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Grind of Classical Music

Last week, I began working on Chopin’s Nocturne in D flat Major. It was a piece I have heard over and over again in my life but never had a chance to learn. A classic! Beautifully written with a soaring melodic line and rich dramatic harmonies.

Also, not the easiest piece. Not for me at least. After all my music education, I often feel that I should be able to sightread every piece of music out there. In fact, I feel a little embarrassed admitting this!

Even after 18 years of experience, my progress in learning new classical music seems familiar. I break down the piece into chew-able sections that I can work on. I don’t get all the notes and rhythms right every time. Sometimes I don’t even get it right by the end of my practice session. After getting to know the notes and rhythm more, I start to think about dynamics, phrasing, expression. I know that all of this will take me more time. Although I want to be able to perfect the piece in one day, I know that this is the grind of classical music. Classical music is full of technical challenges, complex twists and turns, and potential for creative expression

However, despite the familiarity of the grind, I noticed that I’ve learned concepts that help push me along throughout the years

  1. I practice better. No longer do I play something from beginning to end repeatedly. I employ random practicing, instead of block practicing and see my improvement accelerate
  2. I keep it consistent. Even when feeling discouraged, I schedule 30 minutes of my day to practice.
  3. I celebrate the small progresses. Even if I can’t play the whole piece smoothly, I celebrate the sections that I notice has improved.
  4. I improvise. Besides the classical music, I book off time in my schedule to improvise and create other types of music. It makes me feel that there is variety and options in my journey.

 


Music in The House

Music In The House

Remember when your child (or you!) were first learning your native language? We know that even though babies can’t understand the grammatical complexities of language, we know that they are listening.

That is how we start music lessons! The first step is listening. While many children start piano lessons at school age, they may or may not have had music exposure in their early life. Most children will have had exposure to nursery rhymes and preschool tunes, but have they had exposure to the instrument that they are going to have lesson for?

In the context of piano lessons, it is important to expose them to the sounds of the piano. The easiest way, is to find music they know (from preschool? that you sing to them?) played on the piano. This way, they can connect the two; music with words and music without words are different…but similar!

As a preschool teacher, I often noticed that the children regurgitate things they have heard on TV or YouTube. On a similar note, I have noticed that children spontaneously burst out into songs that we sing in group time. If children hear more piano music in their daily lives, it is conceivable that they would also process the information and begin to produce it.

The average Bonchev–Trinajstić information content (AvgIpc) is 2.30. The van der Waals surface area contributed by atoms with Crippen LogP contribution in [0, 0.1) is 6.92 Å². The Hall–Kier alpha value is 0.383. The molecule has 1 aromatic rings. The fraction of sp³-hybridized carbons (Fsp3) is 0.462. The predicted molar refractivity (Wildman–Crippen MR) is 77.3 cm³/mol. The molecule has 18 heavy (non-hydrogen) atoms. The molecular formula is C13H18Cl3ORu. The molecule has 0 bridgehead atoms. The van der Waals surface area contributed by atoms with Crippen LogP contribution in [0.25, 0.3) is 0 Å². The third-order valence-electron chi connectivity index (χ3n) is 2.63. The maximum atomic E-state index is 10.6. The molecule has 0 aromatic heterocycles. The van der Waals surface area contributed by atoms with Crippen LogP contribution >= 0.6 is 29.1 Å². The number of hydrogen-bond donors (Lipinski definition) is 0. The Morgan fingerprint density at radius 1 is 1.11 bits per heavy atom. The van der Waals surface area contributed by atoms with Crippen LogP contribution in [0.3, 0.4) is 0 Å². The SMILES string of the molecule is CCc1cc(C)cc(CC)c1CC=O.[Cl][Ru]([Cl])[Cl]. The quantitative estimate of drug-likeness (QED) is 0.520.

Noteworthy, I also notice that preschoolers speak very much like their parents, and the teachers. This makes sense, as we are their main source of language inspiration in these early years! With this in mind, I encourage all parents to also participate in playing the piano. Not only can parents participate in the students’ learning, but also learn with the child. By learning with the child, the parent can identify with the child and their musical journey.

Summary:

  1. Play music in the house!- Not only can music set an enjoyable mood, children are indeed listening to and processing the musical information.
  2. Play piano yourself!- Students are encouraged when they see their parents participating, and this could lead to fulfilling bonding experience.
  3. Encourage their playing- even in the beginning stages. Even when their music is still babbles, encourage it! Just like we encourage toddlers to use their language.

Trial Lesson and Interview

Trial Lesson

Hello!

Thank you for considering EN Music Studio. Before registering for a month of a lesson, students and parents are required to go through one trial lesson and interview. This process is free and may happen outside of the regular proposed lesson time.

What should I bring?

If the student has taken piano lessons before, or has a musical background, please bring old workbooks so I may see the method they were taught under.

Do I (parent) have to watch this session?

Parents are not required to watch the session. In fact, I encourage parents to wait elsewhere, as children may be more withdrawn with the parents around. However, I leave this to the best judgement of the parent.

Note: I have a recently completed clean criminal record check, as well as a valid liscense to practice childcare.

What can I expect?

You can expect to go through 4 stages (appropriate to students’ current skill)

  1.  Learning a form of technique
  2.  Playing collaboratively with me
  3.  Creating/recording a tune
  4.  Interview with a parent to confirm  expectations and values

What happens after?

If all parties feel positively towards the lessons, then we will proceed to registration. There is no pressure to register immediately after the trial lesson. However, time slots are first come, first serve; if there is a specific time slot that is needed, I recommend registering as soon as possible.